Call for Proposals: What Research Can Tell Us About How Law Schools, Lawyers, and Leaders Can Nourish Democracy

Deadline: 

08/1/21

Event Date: 

01/5/22 to 01/9/22

Location name: 

Virtual

Organization: 

AALS Section on Empirical Study of Legal Education and the Legal Profession

Call for Proposals

What Research Can Tell Us About How Law Schools, Lawyers, and Leaders Can Nourish Democracy

AALS Section on the Empirical Study of Legal Education and the Legal Profession

Cosponsored by: The AALS Sections on Election Law, Leadership,

Legislation & Law of the Political Process, and Professional Responsibility

 

January 2022 Annual Meeting

 

The Section on the Empirical Study of Legal Education and the Legal Profession is organizing a panel featuring emerging empirical scholarship on the role of lawyers and legal education in sustaining representative democracy. Events during the past year (including some during the 2021 AALS Annual Meeting) have highlighted the critical relationship between the legal academy and our systems of political representation. Law school graduates are elected to office in all three branches of government and law faculty are commonly asked to serve in roles in each new Presidential administration. To advance our understanding of the relationship between legal education and representative democracy, we invite proposals articulating emerging empirical research on:

  1. Lawyers in representative government roles;
  2. Law school engagement with the electoral process;
  3. Navigating classroom conversations on sensitive topics with diverse populations;
  4. Social trustee professionalism in law;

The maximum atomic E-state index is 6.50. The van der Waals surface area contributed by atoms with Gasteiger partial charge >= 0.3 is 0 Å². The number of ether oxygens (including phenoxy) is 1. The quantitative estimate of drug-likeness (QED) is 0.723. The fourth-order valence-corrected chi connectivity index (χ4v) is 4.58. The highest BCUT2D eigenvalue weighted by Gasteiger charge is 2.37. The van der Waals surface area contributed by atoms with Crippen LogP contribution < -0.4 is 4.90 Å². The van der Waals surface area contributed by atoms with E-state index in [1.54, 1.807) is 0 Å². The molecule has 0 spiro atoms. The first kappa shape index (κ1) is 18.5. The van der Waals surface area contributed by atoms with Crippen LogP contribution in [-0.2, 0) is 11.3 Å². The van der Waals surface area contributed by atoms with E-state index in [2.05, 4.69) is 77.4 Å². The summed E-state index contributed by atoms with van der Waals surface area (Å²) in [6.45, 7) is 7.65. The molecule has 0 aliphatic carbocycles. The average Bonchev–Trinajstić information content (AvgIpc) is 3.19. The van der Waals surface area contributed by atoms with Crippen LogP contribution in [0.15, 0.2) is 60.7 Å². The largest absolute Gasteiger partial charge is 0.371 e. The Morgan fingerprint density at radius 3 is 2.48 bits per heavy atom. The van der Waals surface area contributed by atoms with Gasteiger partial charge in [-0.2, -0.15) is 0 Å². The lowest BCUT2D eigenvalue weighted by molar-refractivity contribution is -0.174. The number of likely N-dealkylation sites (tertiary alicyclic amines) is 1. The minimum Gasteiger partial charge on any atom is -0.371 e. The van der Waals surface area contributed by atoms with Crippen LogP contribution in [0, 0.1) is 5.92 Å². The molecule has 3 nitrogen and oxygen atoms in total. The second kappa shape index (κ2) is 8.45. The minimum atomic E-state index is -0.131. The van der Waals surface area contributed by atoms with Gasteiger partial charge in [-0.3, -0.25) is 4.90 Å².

5. Internal democratic and shared-governance processes as preparation for wider civil participation;
  6. Curricular and extracurricular initiatives aimed at fostering skills enabling law graduates to participate in and play leadership roles in the democratic process;
  7. Efforts to ensure that a multitude of voices, including those of groups historically excluded or marginalized and those underrepresented in today’s academy, are represented and heard on campus; and
  8. Other related projects.

As part of this program, we also intend to solicit input from lawyers (particularly those who are current or former legal educators) with significant electoral or political roles to better understand how empirical scholarship might inform and affect their work maintaining democratic institutions. 

The January 2022 Annual Meeting will be held virtually from January 5 – 9, 2022. The specific date and time of this panel is still being determined.

Proposals. Proposals should contain an explanation of both the substance of the presentation and the methods used in the underlying research. The planning committee would prefer to highlight talent across a range of law schools, disciplines, and methodologies and is especially interested in new and innovative research. Please share this call with colleagues—both within and outside of the legal academy.

 

Proposals must include the following information: 

  1. A title for your presentation.
  2. A brief (500-word) description of your proposed presentation, including its substantive content and the empirical methods utilized in the underlying research.
  3. Your current CV.

 

The Program Committee especially welcomes submissions from women, caregivers, people of color, junior scholars, those in the LGBTQIA+ community,  first generation scholars, ESL faculty, immigrants, untenured scholars, and those whose work has been disproportionately affected by public health and working conditions in the last year.

 

Proposals will be reviewed on a rolling basis, so please send yours as soon as possible, but no later than Sunday, August 1, 2021 to Trent Kennedy. If you have any questions, please email trent.kennedy@georgetown.edu.

 

Section on Empirical Study of Legal Education and the Legal Profession Program Committee:

Program Chair: Trent Kennedy, Georgetown University Law Center

Section Chair: Jennifer A. Gundlach, Maurice A. Deane School of Law at Hofstra University

Secretary: Joel Chanvisanuruk, University of Cincinnati College of Law

Swethaa Ballakrishnen, University of California, Irvine School of Law

Benjamin Barton, University of Tennessee College of Law

Meera Deo, Law School Survey of Student Engagement

Rachel F. Moran, University of California, Los Angeles School of Law

Jeremy Paul, Northeastern University School of Law

Prior Chair: Victor D. Quintanilla, Indiana University Maurer School of Law